Use an Oven to Dry Goji Berries
As an alternative, not to mention a quicker solution, you can dry your goji berries in your oven.
- Take your baking sheet and put it in the oven at low heat, around 150F.
- Check them every half hour or so, but it can take a few hours to get them dry enough.
- Turn them every now and then to keep them drying evenly.
- How long they take to dry will depend on how many you have on the baking sheet.
Dehydrating Goji Berries in a Dehydrator
If you have a dehydrator, you can use this to dehydrate goji berries very effectively and easily: just follow the directions that come with your model.
Dry goji berries should still be a nice bright pinkish-red color, and they can be stored in an airtight container at room temperature for up to 3 months.
Freeze Dry Goji Berries
Freeze-drying fruit is a way to remove all the moisture from your berry during the process of extremely fast and cold freezing. There are special, commercial-grade machines that accomplish this in the food industry, but you can also make it work at home with some dry ice.
You’ll need some heavy-duty rubber gloves to protect your hands and a large cooler.
- Put your fresh, clean goji berries into Ziploc bags so that they lay flat in a single layer.
- As you’re closing the bag, get out as much air as humanly possible. Double and triple check to make sure that your bag is sealed properly.
- Place your bag(s) at the bottom of the cooler and then, making sure you’re wearing gloves and your arms are covered, cover your berries completely with dry ice.
- If you’re freeze-drying many bags of goji berries, layer them with dry ice between each layer and then make sure there’s a good layer of dry ice on the very top.
- Leave your cooler uncovered to allow off-gassing and leave for around 24 hours.
- When there’s no more dry ice, your berries are adequately dried.
It’s still a good idea to move them out of your cooler wearing your gloves, but when they’ve returned to a normal temperature, they are safe to handle.
Once goji berries are freeze-dried, you can store them either in your freezer or your pantry. This is a very effective way to dry your berries, and they’ll store nicely for at least a year if kept sealed.
Rehydrating Goji Berries
You don’t need to rehydrate goji berries in order to eat them, but you certainly can. They’re quite tasty added dry to granola, salads or ice cream, and they have a slightly chewy texture, almost like a candy.
If you’d prefer them to be back to their almost-new state, you can simply soak them in a fresh bowl of water for 20 – 30 minutes before eating them.
How to Can Goji Berries
If you’d like to can your goji berries, you can do so either using a boiling water method or a pressure canner. It’s quite easy, either way, though you will need proper canning jars and lids, such as Wick Jars.
Start by making sure all your berries and your jars are nice and clean. If you’re using mason jars with aluminum lids, you’ll need to warm the lids in very hot, but not boiling water.
You can preserve your berries with or without sugar.
- If you’re just using water, you’ll need about 7 quarts of water in a pot.
- If you’re using sugar to help your berries retain their color, shape and sweet flavor, you can add ¼ cup – 2 cups of sugar to your water and bring it to a boil. You’ll also want to add your preservatives, such as 2 tablespoons of lemon juice or ½ teaspoon of citric acid per quart of water.
While your water is getting ready to boil, fill your jars with your goji berries. Tap your jars on the counter to get the berries to pack down.
When your syrup or water is boiling, fill the jars with the liquid, leaving about ½ in at the top to allow for expansion.
If you’re using aluminum lids, place the lid and ring in place and tighten. If you’re using Wick jars, you’ll need to place the rubber seal and then fit your lid on with the clamps to hold it in place while it’s in the canner.
Using jar tongs, place your jars of berries either in a boiling water bath or a pressure canner. If you’re using a boiling water bath, you’ll leave the jars for 15 minutes if they’re pint-sized and 20 minutes if they’re quart-sized.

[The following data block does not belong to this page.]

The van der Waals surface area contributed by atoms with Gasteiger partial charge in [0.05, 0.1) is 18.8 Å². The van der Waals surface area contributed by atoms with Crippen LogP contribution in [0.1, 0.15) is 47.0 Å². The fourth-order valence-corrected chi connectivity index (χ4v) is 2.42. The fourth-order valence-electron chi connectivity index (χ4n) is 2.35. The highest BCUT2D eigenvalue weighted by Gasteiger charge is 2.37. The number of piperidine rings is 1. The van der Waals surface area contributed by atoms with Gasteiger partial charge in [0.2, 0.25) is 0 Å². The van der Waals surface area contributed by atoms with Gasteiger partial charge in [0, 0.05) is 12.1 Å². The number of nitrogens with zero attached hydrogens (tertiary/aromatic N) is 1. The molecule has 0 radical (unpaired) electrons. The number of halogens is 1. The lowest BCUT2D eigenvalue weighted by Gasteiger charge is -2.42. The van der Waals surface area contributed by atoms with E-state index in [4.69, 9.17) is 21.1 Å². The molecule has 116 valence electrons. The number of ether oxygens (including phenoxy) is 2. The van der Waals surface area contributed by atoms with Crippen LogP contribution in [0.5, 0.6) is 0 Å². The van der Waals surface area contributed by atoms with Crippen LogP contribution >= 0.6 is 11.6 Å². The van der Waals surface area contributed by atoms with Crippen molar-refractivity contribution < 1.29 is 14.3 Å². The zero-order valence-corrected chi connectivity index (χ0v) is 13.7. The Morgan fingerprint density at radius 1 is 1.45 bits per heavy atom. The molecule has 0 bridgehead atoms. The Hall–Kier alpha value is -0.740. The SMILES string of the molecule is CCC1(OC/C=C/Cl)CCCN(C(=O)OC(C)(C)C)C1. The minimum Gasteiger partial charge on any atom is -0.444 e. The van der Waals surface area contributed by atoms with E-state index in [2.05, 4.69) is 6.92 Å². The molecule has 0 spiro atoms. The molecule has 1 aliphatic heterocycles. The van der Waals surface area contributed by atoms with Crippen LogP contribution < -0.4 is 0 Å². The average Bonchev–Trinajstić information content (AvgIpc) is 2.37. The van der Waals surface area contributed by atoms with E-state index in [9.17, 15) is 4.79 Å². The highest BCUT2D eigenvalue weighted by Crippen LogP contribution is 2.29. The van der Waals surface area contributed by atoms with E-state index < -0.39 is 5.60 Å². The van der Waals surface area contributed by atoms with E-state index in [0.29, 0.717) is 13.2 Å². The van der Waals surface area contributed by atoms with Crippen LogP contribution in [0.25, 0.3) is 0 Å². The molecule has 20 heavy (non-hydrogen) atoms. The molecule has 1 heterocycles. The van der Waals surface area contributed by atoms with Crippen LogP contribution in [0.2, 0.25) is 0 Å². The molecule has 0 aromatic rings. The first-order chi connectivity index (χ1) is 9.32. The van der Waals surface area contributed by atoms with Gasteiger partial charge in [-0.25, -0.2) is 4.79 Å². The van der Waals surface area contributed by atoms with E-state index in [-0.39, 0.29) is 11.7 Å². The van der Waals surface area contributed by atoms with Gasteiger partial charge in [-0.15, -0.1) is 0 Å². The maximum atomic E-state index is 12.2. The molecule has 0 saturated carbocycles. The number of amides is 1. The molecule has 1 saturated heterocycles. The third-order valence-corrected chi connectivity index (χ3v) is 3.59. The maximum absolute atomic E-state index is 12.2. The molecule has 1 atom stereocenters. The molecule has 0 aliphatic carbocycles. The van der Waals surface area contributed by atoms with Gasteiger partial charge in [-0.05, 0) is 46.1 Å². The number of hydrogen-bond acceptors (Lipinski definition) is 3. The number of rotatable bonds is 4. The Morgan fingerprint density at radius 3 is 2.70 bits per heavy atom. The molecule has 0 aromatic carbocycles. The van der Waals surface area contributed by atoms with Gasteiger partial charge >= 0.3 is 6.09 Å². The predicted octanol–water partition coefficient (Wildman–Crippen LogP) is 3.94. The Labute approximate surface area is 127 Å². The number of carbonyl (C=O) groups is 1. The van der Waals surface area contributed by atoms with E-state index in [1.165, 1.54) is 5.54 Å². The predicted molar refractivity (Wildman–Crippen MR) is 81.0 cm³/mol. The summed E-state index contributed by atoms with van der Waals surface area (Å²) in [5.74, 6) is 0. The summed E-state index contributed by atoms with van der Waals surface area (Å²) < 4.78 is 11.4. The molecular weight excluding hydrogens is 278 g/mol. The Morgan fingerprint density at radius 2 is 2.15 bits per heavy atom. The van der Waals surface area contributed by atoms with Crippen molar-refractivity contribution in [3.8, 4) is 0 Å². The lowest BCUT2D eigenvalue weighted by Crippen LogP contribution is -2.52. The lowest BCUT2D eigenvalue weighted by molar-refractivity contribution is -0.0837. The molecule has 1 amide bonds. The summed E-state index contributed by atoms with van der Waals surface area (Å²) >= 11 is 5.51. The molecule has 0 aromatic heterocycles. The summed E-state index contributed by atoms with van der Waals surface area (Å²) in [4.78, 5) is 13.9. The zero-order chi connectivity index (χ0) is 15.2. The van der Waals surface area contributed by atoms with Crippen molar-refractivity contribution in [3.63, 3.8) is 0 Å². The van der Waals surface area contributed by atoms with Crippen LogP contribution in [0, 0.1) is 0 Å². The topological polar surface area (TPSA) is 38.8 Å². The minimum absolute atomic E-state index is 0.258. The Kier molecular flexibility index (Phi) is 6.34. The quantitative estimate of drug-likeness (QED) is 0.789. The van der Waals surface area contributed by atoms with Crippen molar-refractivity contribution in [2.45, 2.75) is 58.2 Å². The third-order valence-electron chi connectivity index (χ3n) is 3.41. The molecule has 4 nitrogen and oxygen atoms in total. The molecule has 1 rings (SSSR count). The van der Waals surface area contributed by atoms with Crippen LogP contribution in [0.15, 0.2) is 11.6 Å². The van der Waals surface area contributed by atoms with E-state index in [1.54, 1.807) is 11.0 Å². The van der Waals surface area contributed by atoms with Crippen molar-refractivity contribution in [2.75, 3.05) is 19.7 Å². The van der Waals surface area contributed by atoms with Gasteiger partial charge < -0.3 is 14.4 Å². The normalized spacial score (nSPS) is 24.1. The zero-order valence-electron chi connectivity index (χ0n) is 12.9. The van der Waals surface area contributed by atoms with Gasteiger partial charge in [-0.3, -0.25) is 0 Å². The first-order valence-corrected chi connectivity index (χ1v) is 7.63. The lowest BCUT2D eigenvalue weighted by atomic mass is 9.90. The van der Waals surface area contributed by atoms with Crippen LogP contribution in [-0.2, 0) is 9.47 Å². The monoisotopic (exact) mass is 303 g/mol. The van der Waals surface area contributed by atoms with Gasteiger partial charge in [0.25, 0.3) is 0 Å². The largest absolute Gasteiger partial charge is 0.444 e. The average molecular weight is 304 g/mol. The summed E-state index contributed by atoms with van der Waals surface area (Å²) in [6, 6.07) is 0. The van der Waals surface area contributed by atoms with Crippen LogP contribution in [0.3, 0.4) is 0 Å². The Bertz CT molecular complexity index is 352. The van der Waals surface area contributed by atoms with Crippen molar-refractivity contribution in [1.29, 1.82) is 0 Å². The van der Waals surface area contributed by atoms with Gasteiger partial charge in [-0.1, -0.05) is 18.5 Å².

If you’ve got a pressure canner, they’ll only need 8 – 10 minutes respectively.
Using your tongs again, you can remove your jars when they’re done. Place them on a cooling rack until they’re cooled and then store in your pantry for up to 2 years.
You can make sure they are sealed properly by pressing aluminum lids in the center, making sure it doesn’t pop up and down. If it does, it didn’t seal properly.
If you’ve got Wick jars like these I found on Amazon, you can try to lift the lid. It should be stuck down tight, only being unsealed by pulling the rubber tab.
Other Options for Storing Goji Berries
If you think you’ll be eating your goji berries within the week, you can store them in an uncovered bowl on your counter, out of direct sunlight for a day or two, or you can keep them in an airtight container in your fridge for up to a week.
If you’re refrigerating, place a piece of paper towel between layers of goji berries to keep them dry and prevent them from squishing and sticking to each other. It’s really important that they are kept in a sealed container or Ziploc bag because exposure to fridge air will make them expire quickly.
How to Use Goji Berries
Goji berries can be used in many ways! One of the most traditional ways to enjoy them is to simply place a small handful in a cup with boiling water and make tea out of them.
You can also add them to any breakfast choice, from cereal to oatmeal to pancakes. You can sprinkle them into your salads for lunch and mix them into your savory rice and grain dishes for dinner. Of course, you can bake with them as well, using them much like raisins in your recipes.
They also make great additions to condiments like salsas, salad dressings, and sweet syrups.
What Does Fresh Goji Berry Taste Like?
Fresh goji berries are pretty high in water, making them very juicy with a light flavor that’s a little sweet. They do have a bit of a bitter aftertaste and, if they’re not quite ripe enough, they have a sour tang to them.
What Happens if You Eat Too Many Goji Berries?
Unless you have a sensitivity, you’ll have to eat a lot of goji berries before they’ll have negative side effects. They are part of the nightshade family, so if you have a very sensitive digestive system or really unhealthy gut, you may need to monitor your intake.
If you’re not used to eating fresh fruits and veggies, the fiber might give you slight indigestion.
Also, if you’re taking any prescription medications, check with your doctor before adding goji berries – or any other new food item – in large quantities to your diet.
Are Goji Berries Alkaline?
Goji berries are extremely alkaline, so they’re very useful to help rebalance a highly acidic pH. They are a great addition to an alkaline diet, or really any diet that needs more alkalinity in it.